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The plot is a little silly, but the newest Star Trek is a great way to reintroduce the series to a new generation. The new actors, especially Zachary Quinto as Spock, fit their roles nicely. A healthy does of action doesn't hurt either.
Most children outgrow their fears of the dark by the time they reach adulthood. Even so, there's still something unnerving about not being able to see one's surroundings. "Don't Be Afraid of the Dark," with its extremely misleading title, capitalizes on this and uses darkness in clever ways to create a truly terrifying experience.
Alex Hurst (Guy Pearce) and his girlfriend Kim (Katie Holmes) are nearly finished restoring a historic manor. A few days before they officially finish, Alex's ex-wife sends his daughter, Sally (Bailee Madison), to live with the couple.
Sally is either detached, distraught, or depressed--possibly all three. Any attempts that Alex or Katie make to bond with the girl are met with indifference or scorn. She's a girl out of her environment who feels alone, and that's when she starts hearing whispers. Though barely audible, Sally clearly hears her name. The voices call to her and say that they would like to be friends with Sally.
With her curiosity and naivete hand in hand, Sally makes an effort to reach out to the voices and unknowingly releases a dark and dastardly evil.
What sets "Dark" apart from many other horror movies is its slow reveal of the monsters. So many horror movies make the mistake of equating gore and gruesome creatures with fear. Instead, "Dark" leaves much to the audience's imagination. Even when the creatures are visible, they are usually obscured. Because they hide in darkness, they are often reduced to little more than shapes and eyes and sharp objects.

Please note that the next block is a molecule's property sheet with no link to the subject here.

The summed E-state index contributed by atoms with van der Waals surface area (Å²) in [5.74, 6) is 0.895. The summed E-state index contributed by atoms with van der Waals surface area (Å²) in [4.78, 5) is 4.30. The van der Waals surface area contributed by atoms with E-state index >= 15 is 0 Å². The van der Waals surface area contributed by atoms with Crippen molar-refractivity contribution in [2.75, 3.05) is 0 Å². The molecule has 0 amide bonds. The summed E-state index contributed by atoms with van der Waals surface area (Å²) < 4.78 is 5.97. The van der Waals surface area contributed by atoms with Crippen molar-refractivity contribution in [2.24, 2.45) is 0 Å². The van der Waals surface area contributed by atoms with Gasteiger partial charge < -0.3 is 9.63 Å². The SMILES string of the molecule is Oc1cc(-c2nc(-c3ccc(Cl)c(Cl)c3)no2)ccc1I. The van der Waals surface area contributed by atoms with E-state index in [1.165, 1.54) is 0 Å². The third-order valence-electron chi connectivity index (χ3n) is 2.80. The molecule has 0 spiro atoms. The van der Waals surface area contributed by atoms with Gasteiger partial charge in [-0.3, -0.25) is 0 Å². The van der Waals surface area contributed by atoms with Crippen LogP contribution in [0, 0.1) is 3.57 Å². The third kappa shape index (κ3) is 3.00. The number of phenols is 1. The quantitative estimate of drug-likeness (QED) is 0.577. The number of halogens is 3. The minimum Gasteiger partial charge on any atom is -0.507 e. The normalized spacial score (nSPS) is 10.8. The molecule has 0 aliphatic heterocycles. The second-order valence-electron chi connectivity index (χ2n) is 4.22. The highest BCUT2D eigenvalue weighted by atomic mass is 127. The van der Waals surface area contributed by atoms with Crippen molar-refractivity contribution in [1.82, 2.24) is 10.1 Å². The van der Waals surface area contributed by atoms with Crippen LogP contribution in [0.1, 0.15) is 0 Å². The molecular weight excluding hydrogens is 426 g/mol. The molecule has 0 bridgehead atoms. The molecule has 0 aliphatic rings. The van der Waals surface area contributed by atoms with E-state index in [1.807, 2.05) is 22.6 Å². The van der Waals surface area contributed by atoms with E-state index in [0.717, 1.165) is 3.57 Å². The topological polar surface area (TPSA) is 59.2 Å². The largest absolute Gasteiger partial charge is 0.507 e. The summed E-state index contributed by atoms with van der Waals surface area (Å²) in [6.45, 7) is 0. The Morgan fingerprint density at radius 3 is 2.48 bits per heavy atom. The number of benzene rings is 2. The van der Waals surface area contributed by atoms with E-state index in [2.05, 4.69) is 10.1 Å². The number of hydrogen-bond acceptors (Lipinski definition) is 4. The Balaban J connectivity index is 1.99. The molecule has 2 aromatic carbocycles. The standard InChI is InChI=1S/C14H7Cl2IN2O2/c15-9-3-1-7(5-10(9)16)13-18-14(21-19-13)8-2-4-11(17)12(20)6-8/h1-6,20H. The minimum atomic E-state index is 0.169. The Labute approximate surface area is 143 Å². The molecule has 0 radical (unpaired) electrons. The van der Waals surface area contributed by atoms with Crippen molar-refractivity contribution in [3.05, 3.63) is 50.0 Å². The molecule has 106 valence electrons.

When the audience finally comes face-to-face with a creature, it makes for one of the most terrifying reveals in all of cinema.
"Dark" is about more than just the reveal. Though it has a few jumps, the film relies on its strong, eerie atmosphere.
Madison may be young, but she depicts terror better than most Hollywood veterans. After watching what her character goes through, moviegoers may want to leave a few extra lights on when they get home.
As bleak as the arctic outpost where it takes place and as paranoid as the actors inside, "The Thing" is a nearly perfect horror film. Human nature and (the absence of) trust become just as terrifying as the murderous alien creature.
Ricky Gervais is charming as usual, but the joke does wear thin fairly quickly. A good parody does not tell you that it is a parody because it's somewhat insulting to your intelligence. Thankfully, a unique spoof of religion crops up and freshens the film just enough to keep it interesting.